The NEMO Science Museum in Amsterdam is dedicated to developing and sharing expertise in inspiring science learning.
The museum offers educational knowledge to relevant intermediates in the working field of science and technology, and works together with universities and the international network of science centres to develop this knowledge. A large number of NEMO's activities also concern the development of primary and secondary school teachers.
We are proud to share news of our ongoing sponsoring of the learning facility through our community engagement grant, a relationship which started in 2014.
In collaboration with 10 primary schools, universities and other European science centers, NEMO has developed a European engineering curriculum, ‘Maakkunde’ (Dutch for ‘Engineer’).
The curriculum is based on scientific research and has been successfully tested. With the help of Maakkunde, children will discover the full spectrum of their talent in the field of engineering developing 21st-century skills, such as creativity, problem solving, collaboration and communication.
They will receive inspirational engineering education that leads to a positive experience at a young age. This positive experience will increase the chance that these children, later in life, will pursue engineering related studies.
A place for science and technology in primary education
In primary education, there is a need for a theoretical and practical understanding of design and discovery learning. NEMO presents Maakkunde as a practical and accessible way of giving design and discovery learning a place in the primary education curriculum. The method, which is based on scientific research, was developed in conjunction with professional educators and has been extensively tested in the classroom.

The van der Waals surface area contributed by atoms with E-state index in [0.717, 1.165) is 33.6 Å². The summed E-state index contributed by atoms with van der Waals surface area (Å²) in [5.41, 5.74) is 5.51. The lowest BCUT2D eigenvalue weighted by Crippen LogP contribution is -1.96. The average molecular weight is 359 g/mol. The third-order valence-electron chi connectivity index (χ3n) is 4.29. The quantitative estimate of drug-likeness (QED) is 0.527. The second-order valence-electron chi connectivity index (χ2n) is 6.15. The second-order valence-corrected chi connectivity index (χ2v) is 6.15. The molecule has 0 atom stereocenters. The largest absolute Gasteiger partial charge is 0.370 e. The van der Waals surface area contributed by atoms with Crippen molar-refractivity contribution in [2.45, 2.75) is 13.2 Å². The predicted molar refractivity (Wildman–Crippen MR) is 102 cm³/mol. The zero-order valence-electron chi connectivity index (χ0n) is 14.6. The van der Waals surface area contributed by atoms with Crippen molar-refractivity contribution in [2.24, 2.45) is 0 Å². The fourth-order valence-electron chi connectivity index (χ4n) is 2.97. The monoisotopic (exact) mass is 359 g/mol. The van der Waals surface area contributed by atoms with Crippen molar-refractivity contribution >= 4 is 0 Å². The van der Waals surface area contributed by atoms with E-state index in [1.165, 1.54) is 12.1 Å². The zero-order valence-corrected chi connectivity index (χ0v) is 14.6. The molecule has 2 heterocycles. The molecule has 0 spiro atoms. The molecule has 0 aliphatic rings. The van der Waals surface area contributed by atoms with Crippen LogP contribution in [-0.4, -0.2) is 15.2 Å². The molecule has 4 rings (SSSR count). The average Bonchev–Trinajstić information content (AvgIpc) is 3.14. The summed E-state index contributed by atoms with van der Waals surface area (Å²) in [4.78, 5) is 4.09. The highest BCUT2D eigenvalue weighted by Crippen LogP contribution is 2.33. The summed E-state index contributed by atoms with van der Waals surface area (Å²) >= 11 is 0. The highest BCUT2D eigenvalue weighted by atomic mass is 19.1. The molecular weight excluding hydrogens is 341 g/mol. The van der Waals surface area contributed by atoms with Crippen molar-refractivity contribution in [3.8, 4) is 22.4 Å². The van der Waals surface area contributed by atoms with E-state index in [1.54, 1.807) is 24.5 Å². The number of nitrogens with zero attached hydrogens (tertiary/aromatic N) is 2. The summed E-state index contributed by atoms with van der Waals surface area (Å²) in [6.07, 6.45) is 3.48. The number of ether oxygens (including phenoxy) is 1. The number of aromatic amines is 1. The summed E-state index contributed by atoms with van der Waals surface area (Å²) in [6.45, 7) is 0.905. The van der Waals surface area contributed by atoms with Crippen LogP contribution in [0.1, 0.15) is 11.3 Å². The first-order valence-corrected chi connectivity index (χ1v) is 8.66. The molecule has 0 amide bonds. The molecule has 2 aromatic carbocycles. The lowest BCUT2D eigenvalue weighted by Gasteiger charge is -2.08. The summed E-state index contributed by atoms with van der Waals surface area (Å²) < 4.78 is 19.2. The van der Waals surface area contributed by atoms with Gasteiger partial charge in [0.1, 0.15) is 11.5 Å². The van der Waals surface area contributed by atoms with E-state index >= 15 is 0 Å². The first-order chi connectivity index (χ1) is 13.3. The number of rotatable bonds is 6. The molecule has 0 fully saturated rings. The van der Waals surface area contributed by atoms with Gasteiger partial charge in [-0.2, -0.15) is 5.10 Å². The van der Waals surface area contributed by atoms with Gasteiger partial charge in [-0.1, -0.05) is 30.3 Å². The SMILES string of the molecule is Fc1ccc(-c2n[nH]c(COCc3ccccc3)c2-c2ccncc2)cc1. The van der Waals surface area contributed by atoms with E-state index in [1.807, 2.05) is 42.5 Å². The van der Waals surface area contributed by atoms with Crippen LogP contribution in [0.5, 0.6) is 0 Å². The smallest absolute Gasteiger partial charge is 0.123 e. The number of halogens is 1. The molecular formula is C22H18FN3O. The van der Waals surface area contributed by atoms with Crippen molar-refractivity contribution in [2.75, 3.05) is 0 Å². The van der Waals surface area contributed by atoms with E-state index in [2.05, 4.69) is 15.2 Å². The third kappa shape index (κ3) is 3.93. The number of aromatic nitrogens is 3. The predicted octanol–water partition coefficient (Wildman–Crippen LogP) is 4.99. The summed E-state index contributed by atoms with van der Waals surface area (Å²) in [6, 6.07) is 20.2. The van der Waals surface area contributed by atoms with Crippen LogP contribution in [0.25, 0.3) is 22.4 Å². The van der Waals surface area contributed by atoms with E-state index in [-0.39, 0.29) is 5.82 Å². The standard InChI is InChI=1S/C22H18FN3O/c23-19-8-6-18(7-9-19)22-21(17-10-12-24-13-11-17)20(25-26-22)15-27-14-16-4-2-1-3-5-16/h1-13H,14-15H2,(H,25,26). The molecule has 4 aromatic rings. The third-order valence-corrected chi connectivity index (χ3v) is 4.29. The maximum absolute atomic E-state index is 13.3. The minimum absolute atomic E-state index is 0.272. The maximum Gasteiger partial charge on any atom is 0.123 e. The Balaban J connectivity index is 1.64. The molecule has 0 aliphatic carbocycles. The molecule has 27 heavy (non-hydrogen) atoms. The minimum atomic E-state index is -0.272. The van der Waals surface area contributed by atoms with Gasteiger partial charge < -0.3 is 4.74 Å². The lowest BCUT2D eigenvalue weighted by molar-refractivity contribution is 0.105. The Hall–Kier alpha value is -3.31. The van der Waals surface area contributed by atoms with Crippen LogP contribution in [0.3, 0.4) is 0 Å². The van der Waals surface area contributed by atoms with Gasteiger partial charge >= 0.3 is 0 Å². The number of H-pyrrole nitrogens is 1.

Maakkunde is consistent with primary education’s core objectives in science and technology, and with the Netherlands Institute for Curriculum Development’s science and technology curriculum framework. NEMO’s approach is to train every single individual in a school teaching team. They learn how to use the design and discovery learning methodology by trying it out for themselves.
Design and discovery learning
People generally acquire skills by trying things for themselves. This approach, which is used by NEMO itself, is the subject of a great deal of research in the science museum. It is also used in the development of teaching materials, and in refresher courses for teachers.